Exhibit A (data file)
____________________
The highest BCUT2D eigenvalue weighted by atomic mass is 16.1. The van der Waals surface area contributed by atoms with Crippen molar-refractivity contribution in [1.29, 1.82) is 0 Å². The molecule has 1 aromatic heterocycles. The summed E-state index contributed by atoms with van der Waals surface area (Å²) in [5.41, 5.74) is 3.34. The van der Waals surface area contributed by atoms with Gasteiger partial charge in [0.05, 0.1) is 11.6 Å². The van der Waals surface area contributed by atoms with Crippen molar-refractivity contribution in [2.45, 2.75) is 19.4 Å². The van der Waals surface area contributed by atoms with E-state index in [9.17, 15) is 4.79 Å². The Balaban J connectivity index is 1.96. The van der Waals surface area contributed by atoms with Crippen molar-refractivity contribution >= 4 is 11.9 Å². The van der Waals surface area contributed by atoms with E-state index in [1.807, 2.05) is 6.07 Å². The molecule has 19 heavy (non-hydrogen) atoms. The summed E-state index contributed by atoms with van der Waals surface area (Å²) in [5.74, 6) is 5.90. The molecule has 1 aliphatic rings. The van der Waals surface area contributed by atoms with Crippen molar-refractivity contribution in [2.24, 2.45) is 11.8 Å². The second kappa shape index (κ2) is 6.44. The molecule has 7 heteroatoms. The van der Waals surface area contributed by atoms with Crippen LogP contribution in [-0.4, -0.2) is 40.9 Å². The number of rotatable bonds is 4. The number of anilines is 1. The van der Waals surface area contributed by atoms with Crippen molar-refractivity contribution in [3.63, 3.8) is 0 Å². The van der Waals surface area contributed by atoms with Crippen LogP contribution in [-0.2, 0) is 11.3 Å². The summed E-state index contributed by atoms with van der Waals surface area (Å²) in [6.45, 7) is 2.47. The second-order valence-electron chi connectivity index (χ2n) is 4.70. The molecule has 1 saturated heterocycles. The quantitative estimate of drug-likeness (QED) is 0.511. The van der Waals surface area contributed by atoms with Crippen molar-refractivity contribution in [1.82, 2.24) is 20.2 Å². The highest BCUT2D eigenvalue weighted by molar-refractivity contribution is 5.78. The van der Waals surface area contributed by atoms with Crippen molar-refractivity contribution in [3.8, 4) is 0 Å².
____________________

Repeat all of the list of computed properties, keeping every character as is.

The highest BCUT2D eigenvalue weighted by atomic mass is 16.1. The van der Waals surface area contributed by atoms with Crippen molar-refractivity contribution in [1.29, 1.82) is 0 Å². The molecule has 1 aromatic heterocycles. The summed E-state index contributed by atoms with van der Waals surface area (Å²) in [5.41, 5.74) is 3.34. The van der Waals surface area contributed by atoms with Gasteiger partial charge in [0.05, 0.1) is 11.6 Å². The van der Waals surface area contributed by atoms with Crippen molar-refractivity contribution in [2.45, 2.75) is 19.4 Å². The van der Waals surface area contributed by atoms with E-state index in [9.17, 15) is 4.79 Å². The Balaban J connectivity index is 1.96. The van der Waals surface area contributed by atoms with Crippen molar-refractivity contribution >= 4 is 11.9 Å². The van der Waals surface area contributed by atoms with E-state index in [1.807, 2.05) is 6.07 Å². The molecule has 19 heavy (non-hydrogen) atoms. The summed E-state index contributed by atoms with van der Waals surface area (Å²) in [5.74, 6) is 5.90. The molecule has 1 aliphatic rings. The van der Waals surface area contributed by atoms with Crippen molar-refractivity contribution in [2.24, 2.45) is 11.8 Å². The second kappa shape index (κ2) is 6.44. The molecule has 7 heteroatoms. The van der Waals surface area contributed by atoms with Crippen LogP contribution in [-0.4, -0.2) is 40.9 Å². The number of rotatable bonds is 4. The number of anilines is 1. The van der Waals surface area contributed by atoms with Crippen molar-refractivity contribution in [3.63, 3.8) is 0 Å². The van der Waals surface area contributed by atoms with Crippen LogP contribution in [-0.2, 0) is 11.3 Å². The summed E-state index contributed by atoms with van der Waals surface area (Å²) in [6.45, 7) is 2.47. The second-order valence-electron chi connectivity index (χ2n) is 4.70. The molecule has 1 saturated heterocycles. The quantitative estimate of drug-likeness (QED) is 0.511. The van der Waals surface area contributed by atoms with Crippen molar-refractivity contribution in [1.82, 2.24) is 20.2 Å². The highest BCUT2D eigenvalue weighted by molar-refractivity contribution is 5.78. The van der Waals surface area contributed by atoms with Crippen molar-refractivity contribution in [3.8, 4) is 0 Å².